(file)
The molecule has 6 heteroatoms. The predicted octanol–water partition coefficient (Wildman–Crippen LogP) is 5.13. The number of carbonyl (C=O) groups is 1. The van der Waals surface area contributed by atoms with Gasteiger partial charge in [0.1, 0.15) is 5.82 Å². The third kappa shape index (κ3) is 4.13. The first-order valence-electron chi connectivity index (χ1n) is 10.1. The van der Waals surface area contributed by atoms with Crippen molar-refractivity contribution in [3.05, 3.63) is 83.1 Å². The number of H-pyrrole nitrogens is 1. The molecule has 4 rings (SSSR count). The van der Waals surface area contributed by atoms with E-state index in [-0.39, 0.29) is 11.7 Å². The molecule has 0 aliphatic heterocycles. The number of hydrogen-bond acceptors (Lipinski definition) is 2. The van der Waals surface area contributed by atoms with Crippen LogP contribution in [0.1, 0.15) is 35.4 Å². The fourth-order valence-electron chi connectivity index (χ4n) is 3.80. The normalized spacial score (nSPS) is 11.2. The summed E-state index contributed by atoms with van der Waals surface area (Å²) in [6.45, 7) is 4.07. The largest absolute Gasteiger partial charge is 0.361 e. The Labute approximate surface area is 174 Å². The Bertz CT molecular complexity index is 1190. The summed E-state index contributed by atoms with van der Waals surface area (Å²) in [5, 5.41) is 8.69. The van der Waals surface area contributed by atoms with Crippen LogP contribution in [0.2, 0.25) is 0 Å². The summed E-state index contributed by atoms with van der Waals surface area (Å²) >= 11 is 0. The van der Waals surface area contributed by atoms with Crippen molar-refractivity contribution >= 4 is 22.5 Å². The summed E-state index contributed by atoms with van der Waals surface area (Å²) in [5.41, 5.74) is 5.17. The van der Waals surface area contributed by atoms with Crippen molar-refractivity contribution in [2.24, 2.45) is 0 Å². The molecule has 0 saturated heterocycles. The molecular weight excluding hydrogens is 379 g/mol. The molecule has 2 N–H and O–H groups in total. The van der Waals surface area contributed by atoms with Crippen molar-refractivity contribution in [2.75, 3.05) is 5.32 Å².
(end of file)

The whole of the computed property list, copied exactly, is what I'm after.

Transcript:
The molecule has 6 heteroatoms. The predicted octanol–water partition coefficient (Wildman–Crippen LogP) is 5.13. The number of carbonyl (C=O) groups is 1. The van der Waals surface area contributed by atoms with Gasteiger partial charge in [0.1, 0.15) is 5.82 Å². The third kappa shape index (κ3) is 4.13. The first-order valence-electron chi connectivity index (χ1n) is 10.1. The van der Waals surface area contributed by atoms with Crippen molar-refractivity contribution in [3.05, 3.63) is 83.1 Å². The number of H-pyrrole nitrogens is 1. The molecule has 4 rings (SSSR count). The van der Waals surface area contributed by atoms with E-state index in [-0.39, 0.29) is 11.7 Å². The molecule has 0 aliphatic heterocycles. The number of hydrogen-bond acceptors (Lipinski definition) is 2. The van der Waals surface area contributed by atoms with Crippen LogP contribution in [0.1, 0.15) is 35.4 Å². The fourth-order valence-electron chi connectivity index (χ4n) is 3.80. The normalized spacial score (nSPS) is 11.2. The summed E-state index contributed by atoms with van der Waals surface area (Å²) in [6.45, 7) is 4.07. The largest absolute Gasteiger partial charge is 0.361 e. The Labute approximate surface area is 174 Å². The Bertz CT molecular complexity index is 1190. The summed E-state index contributed by atoms with van der Waals surface area (Å²) in [5, 5.41) is 8.69. The van der Waals surface area contributed by atoms with Crippen LogP contribution in [0.2, 0.25) is 0 Å². The summed E-state index contributed by atoms with van der Waals surface area (Å²) >= 11 is 0. The van der Waals surface area contributed by atoms with Crippen molar-refractivity contribution >= 4 is 22.5 Å². The summed E-state index contributed by atoms with van der Waals surface area (Å²) in [5.41, 5.74) is 5.17. The van der Waals surface area contributed by atoms with Crippen molar-refractivity contribution in [2.24, 2.45) is 0 Å². The molecule has 0 saturated heterocycles. The molecular weight excluding hydrogens is 379 g/mol. The molecule has 2 N–H and O–H groups in total. The van der Waals surface area contributed by atoms with Crippen molar-refractivity contribution in [2.75, 3.05) is 5.32 Å².